I’ve been obsessed with Indian film for some 14 years now and since I’ve started writing about those movies and the people who make them, I try to get to Mumbai and Chennai every year, to stay in touch.
Yes, Chennai too, because only a few years after the Hindi movie bug bit me, my local Indian cinema in New York (since closed) had one special weekend screening of the first Tamil movie I’d ever seen, and it was another lightning bolt moment for me, the start of another branch in this obsession.
At that time, around 2000, Tamil films were harder to come by at the desi video stores in New York. So in spite of my newfound craving, Hindi movies remained the dal chawal for me, and Tamil movies only an occasional payasam.
But from my first trip to Mumbai, meeting up with a bunch of fellow bloggers and writers, any mention of Tamil movies, or Chennai even, would elicit either puzzled smiles or that kind of 'Ok, I hope you know what you’re doing' shrug you give people who you think have embarked on some questionable venture, but whom you’re powerless to stop.
I remembered many years before in Manhattan, an Indian taxi driver generalising and telling me about the attitudes Indians from north and south can have toward each other, and how there was sometimes distrust or disdain, but it surprised me to actually see it in the sophisticated, worldly Mumbai. That said, we’re all subject to our own parochial chauvinism (just ask a New Yorker if they’d ever consider living in New Jersey…) But if you’re reading this as you sit in Delhi or Mumbai, and you’re rolling your eyes too, please stay for a bit and hear me out.
Sense and Sensibility
That movie I saw back in 2000 was Rajiv Menon’s Kandukondain Kandukondain (I Have Found It), a wonderful Tamil adaptation of Jane Austen’s Sense and Sensibility (with, I would venture, some influence from the Ang Lee/Emma Thompson film as well). Though I knew few of the big names of Tamil cinema, I immediately recognised the two women in the lead roles — Tabu and Aishwarya Rai — and I figured if they were on the bill, how bad could it be?
To say I was enthralled is an understatement. Tabu plays the older, more serious, practical sister Sowmya and Aishwarya is the younger, romantic, impulsive sister Meenakshi. Add to that Ajith, and Mammootty as a vet from the war in Sri Lanka and you’d be smitten as well. I was hooked from the inventive touches in the first song picturisation- Konjum Mainakkale – with the beautiful, fearless, sari-clad Meenakshi capering through fields and dancing, at times tomboyishly, while surrounded by male dancers wearing a series of masks of faces as diverse as tigers, Ganesha and the Tamil poet Bharathiyar. The stories, the melodies, the rich visuals and cinematography by Ravi K. Chandran, all flowed together so flawlessly, that I practically floated out of the cinema.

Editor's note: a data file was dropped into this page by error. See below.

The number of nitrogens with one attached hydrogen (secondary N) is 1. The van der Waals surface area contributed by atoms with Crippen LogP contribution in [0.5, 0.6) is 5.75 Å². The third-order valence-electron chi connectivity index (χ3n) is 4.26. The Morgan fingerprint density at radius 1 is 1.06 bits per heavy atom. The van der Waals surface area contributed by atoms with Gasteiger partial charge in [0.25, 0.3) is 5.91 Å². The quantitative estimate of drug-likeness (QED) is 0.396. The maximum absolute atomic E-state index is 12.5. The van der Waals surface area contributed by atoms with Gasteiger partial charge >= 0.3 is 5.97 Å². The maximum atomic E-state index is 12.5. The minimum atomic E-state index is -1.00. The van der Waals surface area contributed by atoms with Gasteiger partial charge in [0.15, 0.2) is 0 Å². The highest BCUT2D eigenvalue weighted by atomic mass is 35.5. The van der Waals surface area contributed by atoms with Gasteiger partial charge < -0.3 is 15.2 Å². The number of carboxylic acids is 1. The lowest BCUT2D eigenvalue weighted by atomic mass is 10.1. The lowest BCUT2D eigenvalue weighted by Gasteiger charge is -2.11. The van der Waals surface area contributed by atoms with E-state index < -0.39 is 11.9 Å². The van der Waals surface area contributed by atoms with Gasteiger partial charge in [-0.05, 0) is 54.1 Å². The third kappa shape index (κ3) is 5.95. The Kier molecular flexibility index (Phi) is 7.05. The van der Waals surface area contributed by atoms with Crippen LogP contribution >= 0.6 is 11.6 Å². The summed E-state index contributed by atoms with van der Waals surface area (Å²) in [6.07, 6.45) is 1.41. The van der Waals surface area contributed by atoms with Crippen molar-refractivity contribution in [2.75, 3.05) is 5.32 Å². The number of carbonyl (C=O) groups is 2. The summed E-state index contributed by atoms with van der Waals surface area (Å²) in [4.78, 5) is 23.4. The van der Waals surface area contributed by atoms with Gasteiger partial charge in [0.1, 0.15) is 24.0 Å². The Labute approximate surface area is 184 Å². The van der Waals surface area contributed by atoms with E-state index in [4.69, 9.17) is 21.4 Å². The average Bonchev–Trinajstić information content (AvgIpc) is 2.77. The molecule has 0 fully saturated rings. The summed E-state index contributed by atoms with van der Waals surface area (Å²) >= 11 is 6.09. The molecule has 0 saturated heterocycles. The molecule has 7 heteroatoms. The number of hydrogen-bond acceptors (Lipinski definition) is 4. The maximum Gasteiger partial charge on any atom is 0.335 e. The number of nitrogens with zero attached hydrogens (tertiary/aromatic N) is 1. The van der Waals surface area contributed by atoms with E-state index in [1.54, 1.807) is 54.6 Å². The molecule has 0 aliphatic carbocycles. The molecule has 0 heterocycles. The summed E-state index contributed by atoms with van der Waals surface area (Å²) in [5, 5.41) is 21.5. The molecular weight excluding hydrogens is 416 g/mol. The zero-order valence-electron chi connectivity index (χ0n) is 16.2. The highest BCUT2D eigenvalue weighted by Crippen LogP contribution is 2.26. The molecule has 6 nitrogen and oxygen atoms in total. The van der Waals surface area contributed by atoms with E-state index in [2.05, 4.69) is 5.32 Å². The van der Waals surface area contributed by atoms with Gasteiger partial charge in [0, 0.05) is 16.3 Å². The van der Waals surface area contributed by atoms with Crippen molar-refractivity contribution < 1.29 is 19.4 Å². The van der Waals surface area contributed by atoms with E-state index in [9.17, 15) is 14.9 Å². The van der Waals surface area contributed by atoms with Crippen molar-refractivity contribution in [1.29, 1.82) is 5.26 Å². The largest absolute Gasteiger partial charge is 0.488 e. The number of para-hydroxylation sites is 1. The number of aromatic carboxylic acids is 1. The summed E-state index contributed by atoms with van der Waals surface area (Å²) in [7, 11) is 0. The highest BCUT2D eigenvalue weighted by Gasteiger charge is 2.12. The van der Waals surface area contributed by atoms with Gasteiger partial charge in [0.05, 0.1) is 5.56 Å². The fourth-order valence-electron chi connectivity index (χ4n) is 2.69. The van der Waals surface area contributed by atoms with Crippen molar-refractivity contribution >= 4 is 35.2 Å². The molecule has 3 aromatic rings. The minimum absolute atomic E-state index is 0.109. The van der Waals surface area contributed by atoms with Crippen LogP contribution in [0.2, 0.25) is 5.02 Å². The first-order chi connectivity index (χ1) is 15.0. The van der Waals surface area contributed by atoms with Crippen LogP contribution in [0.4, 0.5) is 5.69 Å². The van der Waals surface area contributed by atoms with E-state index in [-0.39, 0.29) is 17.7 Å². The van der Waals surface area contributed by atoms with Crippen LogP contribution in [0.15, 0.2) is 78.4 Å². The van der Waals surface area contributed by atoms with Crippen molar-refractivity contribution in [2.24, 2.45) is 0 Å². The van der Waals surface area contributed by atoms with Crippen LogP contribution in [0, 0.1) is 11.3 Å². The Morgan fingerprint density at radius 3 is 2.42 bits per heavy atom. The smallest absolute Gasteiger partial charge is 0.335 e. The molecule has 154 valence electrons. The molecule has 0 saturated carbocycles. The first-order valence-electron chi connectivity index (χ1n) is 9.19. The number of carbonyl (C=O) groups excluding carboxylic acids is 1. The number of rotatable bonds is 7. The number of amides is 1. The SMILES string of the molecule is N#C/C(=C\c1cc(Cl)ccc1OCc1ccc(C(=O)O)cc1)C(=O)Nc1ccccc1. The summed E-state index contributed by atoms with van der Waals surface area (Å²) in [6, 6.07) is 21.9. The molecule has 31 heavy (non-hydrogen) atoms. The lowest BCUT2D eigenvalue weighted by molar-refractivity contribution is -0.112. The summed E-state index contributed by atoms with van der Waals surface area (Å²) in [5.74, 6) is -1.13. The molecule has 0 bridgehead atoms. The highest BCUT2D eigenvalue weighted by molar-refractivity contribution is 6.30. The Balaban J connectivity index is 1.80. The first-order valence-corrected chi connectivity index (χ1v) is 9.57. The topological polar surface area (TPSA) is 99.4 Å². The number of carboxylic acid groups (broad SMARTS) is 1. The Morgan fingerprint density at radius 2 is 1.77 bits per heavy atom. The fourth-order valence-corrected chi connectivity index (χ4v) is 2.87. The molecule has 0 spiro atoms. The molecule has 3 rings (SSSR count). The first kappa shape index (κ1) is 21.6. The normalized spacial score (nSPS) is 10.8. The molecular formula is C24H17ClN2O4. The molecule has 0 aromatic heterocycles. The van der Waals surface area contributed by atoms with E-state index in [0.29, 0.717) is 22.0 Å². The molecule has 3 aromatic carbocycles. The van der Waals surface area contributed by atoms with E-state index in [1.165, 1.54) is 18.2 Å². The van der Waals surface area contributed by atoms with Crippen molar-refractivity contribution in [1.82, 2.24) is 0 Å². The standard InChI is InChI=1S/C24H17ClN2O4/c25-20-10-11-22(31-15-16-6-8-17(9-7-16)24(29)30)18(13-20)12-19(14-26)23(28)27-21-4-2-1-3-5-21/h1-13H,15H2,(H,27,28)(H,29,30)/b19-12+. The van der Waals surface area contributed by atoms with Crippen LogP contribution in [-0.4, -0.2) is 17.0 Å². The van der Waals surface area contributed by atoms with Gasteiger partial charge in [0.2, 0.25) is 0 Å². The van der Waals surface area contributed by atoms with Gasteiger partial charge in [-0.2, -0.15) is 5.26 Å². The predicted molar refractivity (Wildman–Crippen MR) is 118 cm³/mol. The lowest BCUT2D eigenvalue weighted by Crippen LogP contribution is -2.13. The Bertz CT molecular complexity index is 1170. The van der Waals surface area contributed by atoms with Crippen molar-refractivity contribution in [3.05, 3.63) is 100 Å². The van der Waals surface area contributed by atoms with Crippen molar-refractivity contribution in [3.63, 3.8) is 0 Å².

Youtube video of Konjum Mainakkale
For me, part of the charm also was hearing the sounds and intonations of the Tamil language and its very unique stop-and-start rhythms for the first time. A decade later, after fitful attempts to learn the language, I’m still mesmerised by it enough to listen to audiobooks in Tamil, as I try to identify snippets that I understand, or, more often, just to listen to language and let it roll over me.
Mani Ratnam and the Sri Lankan Civil War
If Kandukondain was the initial first crush, the movie that cemented my love of Tamil film forever was one that I saw in 2002 on a long Sri Lankan Airways flight from Zurich to Colombo, and had as its backdrop – much to my surprise, given the carrier - the Sri Lankan civil war. It was Mani Ratnam’s Kannathil Muthamittal (For a Peck on the Cheek).
The movie begins in a Tamil area in the north, with Shyama (Nandita Das) getting married. Shortly after, her husband goes off to fight with the Tigers. Shyama learns that she is pregnant and gives birth to a baby girl in a refugee camp in Tamil Nadu and then returns to Sri Lanka while the little girl, Amudha, grows up in Chennai. On her ninth birthday, her new parents (played by R. Madhavan and Simran Bagga) reveal to Amudha she is adopted. Devastated, Amudha wants to meet her birth mother, which then puts a whole series of events into motion.
Aside from the moving story, it is the way that Mani Ratnam has told it that still thrills and awes me, almost 10 years later and probably about as many viewings. For example, Madhavan’s character, Thiruchelvan, is a writer, and when a flashback explains how he came to know of the infant Amudha and realise he wants to adopt her, the story begins as Tamil script, handwritten, moving across the screen, superimposed over his image, with a voice narrating the words. Seamlessly, without our realising it, that artifice slowly disappears as we are deposited fully into those scenes.
Unlike so many Tamil films that have a boy-meets-girl romance at their core, here it is actually the story of Thiruchelvan and Indira (Simran) falling in love with the orphan baby that is so beautifully told, without an image or a word wasted. To see what I mean, just look on YouTube for the two versions of the film’s title song, in one case picturised with mother and daughter, the other with father and daughter, the music by A.R. Rahman and lyrics by Vairamuthu. For a real treat, Google the lyrics in English; even in translation, they are exquisite.
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